The U.S. government’s Defense Advanced Research Projects Agency (DARPA) has been accused of trying to create a new class of biological weapons that would be delivered via virus-infected insects.
The Insect Allies program was announced by DARPA in 2016. It is a research project that aims to protect the U.S. agricultural food supply by delivering protective genes to plants via insects, which are responsible for the transmission of most plant viruses. Scientists believe loading the bugs up with viruses that would offer plants protective benefits could be one way of ensuring food security in the event of a major threat.
In an editorial published in the journal Science, a group of researchers led by Richard Guy Reeves, from the Max Planck Institute for Evolutionary Biology in Germany, says Insect Allies isn’t exactly what it says it is. Instead, they claim DARPA is potentially developing insects as a means of delivering a “new class of biological weapon.”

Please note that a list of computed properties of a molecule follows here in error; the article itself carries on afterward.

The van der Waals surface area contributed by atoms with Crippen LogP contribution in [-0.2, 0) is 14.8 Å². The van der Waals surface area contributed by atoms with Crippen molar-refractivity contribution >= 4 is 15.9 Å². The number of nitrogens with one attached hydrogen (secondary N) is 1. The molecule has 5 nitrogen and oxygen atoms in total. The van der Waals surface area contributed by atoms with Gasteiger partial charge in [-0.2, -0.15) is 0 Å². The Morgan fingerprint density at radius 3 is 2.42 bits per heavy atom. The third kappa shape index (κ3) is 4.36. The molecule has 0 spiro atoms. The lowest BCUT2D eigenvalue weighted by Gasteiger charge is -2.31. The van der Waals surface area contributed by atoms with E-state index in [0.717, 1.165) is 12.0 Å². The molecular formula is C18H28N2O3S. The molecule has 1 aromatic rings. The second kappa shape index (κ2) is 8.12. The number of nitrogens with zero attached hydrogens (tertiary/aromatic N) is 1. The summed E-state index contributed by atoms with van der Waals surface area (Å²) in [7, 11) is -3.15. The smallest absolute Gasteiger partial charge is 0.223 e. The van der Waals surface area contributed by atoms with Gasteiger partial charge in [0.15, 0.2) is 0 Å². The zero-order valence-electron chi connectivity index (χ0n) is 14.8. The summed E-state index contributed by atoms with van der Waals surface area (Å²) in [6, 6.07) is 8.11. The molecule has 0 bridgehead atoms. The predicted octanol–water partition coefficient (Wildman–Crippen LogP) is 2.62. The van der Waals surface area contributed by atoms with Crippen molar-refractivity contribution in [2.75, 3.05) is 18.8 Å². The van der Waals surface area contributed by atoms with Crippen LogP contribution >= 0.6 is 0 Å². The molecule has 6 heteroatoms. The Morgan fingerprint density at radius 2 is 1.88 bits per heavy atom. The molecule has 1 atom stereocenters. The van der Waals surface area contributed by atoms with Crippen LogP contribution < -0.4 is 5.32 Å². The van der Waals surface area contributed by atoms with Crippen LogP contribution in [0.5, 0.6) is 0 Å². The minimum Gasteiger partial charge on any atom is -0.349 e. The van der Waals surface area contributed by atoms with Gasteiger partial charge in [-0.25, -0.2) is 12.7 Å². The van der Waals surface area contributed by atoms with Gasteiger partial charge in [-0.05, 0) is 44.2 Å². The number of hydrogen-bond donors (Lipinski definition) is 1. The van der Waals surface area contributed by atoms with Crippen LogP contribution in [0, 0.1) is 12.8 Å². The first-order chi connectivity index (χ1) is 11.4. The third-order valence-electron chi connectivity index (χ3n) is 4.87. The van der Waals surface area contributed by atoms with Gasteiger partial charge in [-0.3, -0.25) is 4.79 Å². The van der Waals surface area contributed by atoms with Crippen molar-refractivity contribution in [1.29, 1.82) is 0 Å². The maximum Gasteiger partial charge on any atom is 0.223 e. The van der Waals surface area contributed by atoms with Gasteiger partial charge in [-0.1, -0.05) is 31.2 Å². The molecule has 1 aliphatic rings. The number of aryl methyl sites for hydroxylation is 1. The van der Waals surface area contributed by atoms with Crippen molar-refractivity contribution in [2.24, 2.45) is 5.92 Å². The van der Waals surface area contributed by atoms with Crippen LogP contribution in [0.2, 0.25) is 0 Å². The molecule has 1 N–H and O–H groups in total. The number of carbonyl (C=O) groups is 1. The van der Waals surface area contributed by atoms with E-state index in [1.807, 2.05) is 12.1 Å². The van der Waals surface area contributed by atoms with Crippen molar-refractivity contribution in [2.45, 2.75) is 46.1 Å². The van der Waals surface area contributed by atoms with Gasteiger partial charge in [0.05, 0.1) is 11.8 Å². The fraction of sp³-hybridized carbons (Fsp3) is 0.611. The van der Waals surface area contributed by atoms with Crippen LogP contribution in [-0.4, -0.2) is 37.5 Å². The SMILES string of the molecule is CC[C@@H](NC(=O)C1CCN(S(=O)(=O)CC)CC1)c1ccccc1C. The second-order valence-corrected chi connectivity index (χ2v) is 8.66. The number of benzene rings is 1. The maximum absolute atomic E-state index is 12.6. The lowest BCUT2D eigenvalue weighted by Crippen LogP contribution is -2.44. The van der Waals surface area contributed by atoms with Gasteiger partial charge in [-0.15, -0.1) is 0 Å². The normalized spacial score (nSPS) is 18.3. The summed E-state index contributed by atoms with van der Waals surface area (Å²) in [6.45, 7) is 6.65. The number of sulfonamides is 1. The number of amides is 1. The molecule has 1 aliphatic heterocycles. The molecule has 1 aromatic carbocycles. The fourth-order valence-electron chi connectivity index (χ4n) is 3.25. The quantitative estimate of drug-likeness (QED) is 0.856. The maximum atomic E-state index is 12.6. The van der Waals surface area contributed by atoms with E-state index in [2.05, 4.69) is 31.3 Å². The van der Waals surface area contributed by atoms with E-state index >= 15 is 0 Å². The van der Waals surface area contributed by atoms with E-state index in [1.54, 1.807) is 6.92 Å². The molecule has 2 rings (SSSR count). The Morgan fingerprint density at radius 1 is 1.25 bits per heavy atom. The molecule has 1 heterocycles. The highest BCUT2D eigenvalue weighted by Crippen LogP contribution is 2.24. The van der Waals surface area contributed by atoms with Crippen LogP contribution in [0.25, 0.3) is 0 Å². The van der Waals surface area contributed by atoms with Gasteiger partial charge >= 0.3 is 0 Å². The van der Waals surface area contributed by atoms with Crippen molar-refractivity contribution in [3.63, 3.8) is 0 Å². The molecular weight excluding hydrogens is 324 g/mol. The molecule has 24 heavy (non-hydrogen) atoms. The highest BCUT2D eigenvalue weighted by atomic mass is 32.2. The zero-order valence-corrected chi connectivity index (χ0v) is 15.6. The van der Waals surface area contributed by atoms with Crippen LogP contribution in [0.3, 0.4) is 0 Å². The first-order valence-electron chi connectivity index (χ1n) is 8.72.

How Does Insect Allies Work?
There are many threats that could impact upon food security. This includes environmental disasters, natural pathogens and intentional attacks. Crop failure, for whichever of these reasons, has the potential to have devastating consequences—wheat and maize, for example, are relied upon by hundreds of millions across the globe for their basic nutritional needs.
Genetically altering a species to make it more resilient comes with problems. Introducing alterations directly into a species’ chromosome is slow, as the alteration must be passed down through generations before it takes hold.
Instead, scientists with DARPA are looking at introducing genetically modified viruses that can edit chromosomes directly in fields—these are known as horizontal environmental genetic alteration agents (HEGAAs).
The DARPA program is using the principles of HEGAAs but, unlike traditional methods of dispersal—like spraying fields with them—it wants to spread them through insects. At the moment, maize and tomato plants are being used in experiments and the insects being used for dispersal are leafhoppers, aphids and whiteflies.
Read more at https://www.newsweek.com/darpa-biological-weapons-insects-scientists-warn-1152834